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Is there a multiplication version to the operation a *= b for complex number arrays? In other words, what is the most efficient way to multiply all elements of an array of complex numbers (large number of elements or of unknown length) and store the result in a complex double variable?

In the following code, Ans1 provides the correct answer, however, for my application it wont make sense to address each element of the array as there will be hundreds. Ideally, I'd want to have a loop (something similar to Ans2) that multiplies all elements of the array and store the answer. If I don't initiate Ans2 as 1.0,1.0 the answer will be 0,0 as the elements will be multiplied by 0. However, initialising with 1.0,1.0 wouldnt work either as we're dealing with complex numbers.

EDIT - The reason I can't address each element manually is because this will be linked to a bigger programme where the elements of the array 'a' will come from somewhere else, and the length of 'a' will vary.

Ideally ANSWER = COMPLEX ELEMENT[0]*COMPLEX ELEMENT[1]COMPLEX ELEMENT[2]....COMPLEX ELEMENT[n]

    /*
      Complex Array Multiplication
    */

    #include <complex>
    #include <iostream>
    #include <cmath>

    using namespace std;

    int main()
    {
        int n = 3;
        complex<double> Ans1, Ans2(1.0,1.0);

        complex<double> a[n];

        a[0] = complex<double>(1.0, 1.5);
        a[1] = complex<double>(-1.0, 1.5);
        a[2] = complex<double>(1.0, -1.5);

        Ans1 = (a[0]*a[1]*a[2]);
        cout << "\nAns1 = " << Ans1;

        for (int i =0; i < n; i++) {
            Ans2 = Ans2 * a[i];
        }

        cout << "\nAns2 = " << Ans2;

        getchar();
    }

Maybe this could be done very easily but I'm missing something. Thanks in advance.

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2  
Multiplying "hundreds" of complex values isn't actually a challenge for today's computers … –  filmor Jul 8 '13 at 13:52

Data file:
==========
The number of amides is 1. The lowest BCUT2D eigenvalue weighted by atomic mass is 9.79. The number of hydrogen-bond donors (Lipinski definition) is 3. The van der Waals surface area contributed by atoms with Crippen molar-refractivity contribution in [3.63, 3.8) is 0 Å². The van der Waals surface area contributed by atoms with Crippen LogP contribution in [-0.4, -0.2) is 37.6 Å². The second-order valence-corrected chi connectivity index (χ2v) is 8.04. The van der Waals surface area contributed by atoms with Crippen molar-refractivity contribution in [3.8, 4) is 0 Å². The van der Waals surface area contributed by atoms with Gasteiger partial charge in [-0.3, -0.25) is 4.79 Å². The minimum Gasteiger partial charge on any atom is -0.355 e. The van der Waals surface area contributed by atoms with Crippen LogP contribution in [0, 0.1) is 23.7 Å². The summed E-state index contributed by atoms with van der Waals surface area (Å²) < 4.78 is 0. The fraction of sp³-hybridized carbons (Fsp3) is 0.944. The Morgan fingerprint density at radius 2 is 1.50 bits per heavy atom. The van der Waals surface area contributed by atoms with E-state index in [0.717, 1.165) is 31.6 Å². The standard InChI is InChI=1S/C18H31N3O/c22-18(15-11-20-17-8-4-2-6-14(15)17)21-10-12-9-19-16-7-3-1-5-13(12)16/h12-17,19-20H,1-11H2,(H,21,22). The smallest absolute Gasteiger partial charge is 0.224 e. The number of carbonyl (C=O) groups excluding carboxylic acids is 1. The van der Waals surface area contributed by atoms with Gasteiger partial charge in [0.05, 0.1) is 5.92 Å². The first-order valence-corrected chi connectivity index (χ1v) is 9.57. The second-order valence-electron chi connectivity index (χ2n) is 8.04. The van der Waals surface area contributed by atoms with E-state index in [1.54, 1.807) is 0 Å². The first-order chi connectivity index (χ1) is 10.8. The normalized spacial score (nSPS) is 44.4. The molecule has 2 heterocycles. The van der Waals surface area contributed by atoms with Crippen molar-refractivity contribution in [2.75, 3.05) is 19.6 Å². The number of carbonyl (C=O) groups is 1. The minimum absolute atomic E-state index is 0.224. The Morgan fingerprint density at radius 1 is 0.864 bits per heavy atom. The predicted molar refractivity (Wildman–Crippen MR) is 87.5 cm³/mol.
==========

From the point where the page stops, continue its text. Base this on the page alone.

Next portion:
"for my application it wont make sense to address each element of the array as there will be hundreds" are you writing this program on punch cards? –  AAA Jul 8 '13 at 13:55
    
True, but having to type each element manually like I've done for Ans1 is probably not the most efficient way to use today's computers.. I've just created the array A to fill values but for my application the values will come from somewhere else. –  user2550888 Jul 8 '13 at 13:57

3 Answers 3

up vote 4 down vote accepted

The multiplicative identity for complex numbers is 1 + 0i, so you should initialize Ans2 to (1, 0) prior to your loop.

In case you're not familiar with the term, an identity is a value that doesn't change the result of an operation. For example, the additive identity for real numbers is 0 because a + 0 = a for any real value a. For multiplication of complex numbers, (a + bi) * (1 + 0i) = (a + bi). In your loop, you want to initialize Ans2 to a value that won't affect the result of the calculation, so you use the multiplicative identity.

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Thanks, exactly what I was looking for! –  user2550888 Jul 8 '13 at 14:05
    
No, problem, glad to help. –  Caleb Jul 8 '13 at 14:14

First of all, the line complex<double> a[n]; is not valid C++, because n is not a compiletime constant - it needs to be (at least prior to C++14). Your compiler might be implementing VLAs, but those are not part of the standard (yet).

In other words, what is the most efficient way to multiply all elements of an array of complex numbers (large number of elements or of unknown length) and store the result in a complex double variable?

You could go with std::accumulate:

#include <complex>
#include <iostream>
#include <cmath>
#include <algorithm> //accumulate
#include <functional> //multiplies

using namespace std;

int main()
{
    cons static int n = 3; //compiletime constant

    complex<double> a[n];

    a[0] = complex<double>(1.0, 1.5);
    a[1] = complex<double>(-1.0, 1.5);
    a[2] = complex<double>(1.0, -1.5);

    //define variables when they are needed

    //alternative 1: using std::multiplies
    auto Ans1 = std::accumulate(begin(a), end(a), complex<double>{1}, multiplies<complex<double>>{});
    cout << "\nAns1 = " << Ans1;

    //alternative 2: using a C++11 lambda
    auto Ans2 = std::accumulate(begin(a), end(a), complex<double>{1.0,1.0}, [](complex<double> a, complex<double> b) {return a*b;})
    cout << "\nAns2 = " << Ans2;

    //alternative 3: using a C++14 templated lambda
    auto Ans3 = std::accumulate(begin(a), end(a), complex<double>{1.0,1.0}, [](auto a, auto b) {return a*b;})
    cout << "\nAns3 = " << Ans3;
}  

Note: I don't know if complex(1,1) is really the initial value you want to go with - the multiplicative identity is complex(1,0)

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Thank for the comprehensive reply. I didn't know about the multiplicative identity before and that fixed the problem :) –  user2550888 Jul 8 '13 at 14:13

You can try this:

if (n>=2)
{
    complex<double> ans3 = a[0]*a[1];
    for (unsigned int i = 2; i < n; ++i)
    {
        ans3 *= a[i];
    }
    cout << "ans3 = " << ans3<<std::endl;
}
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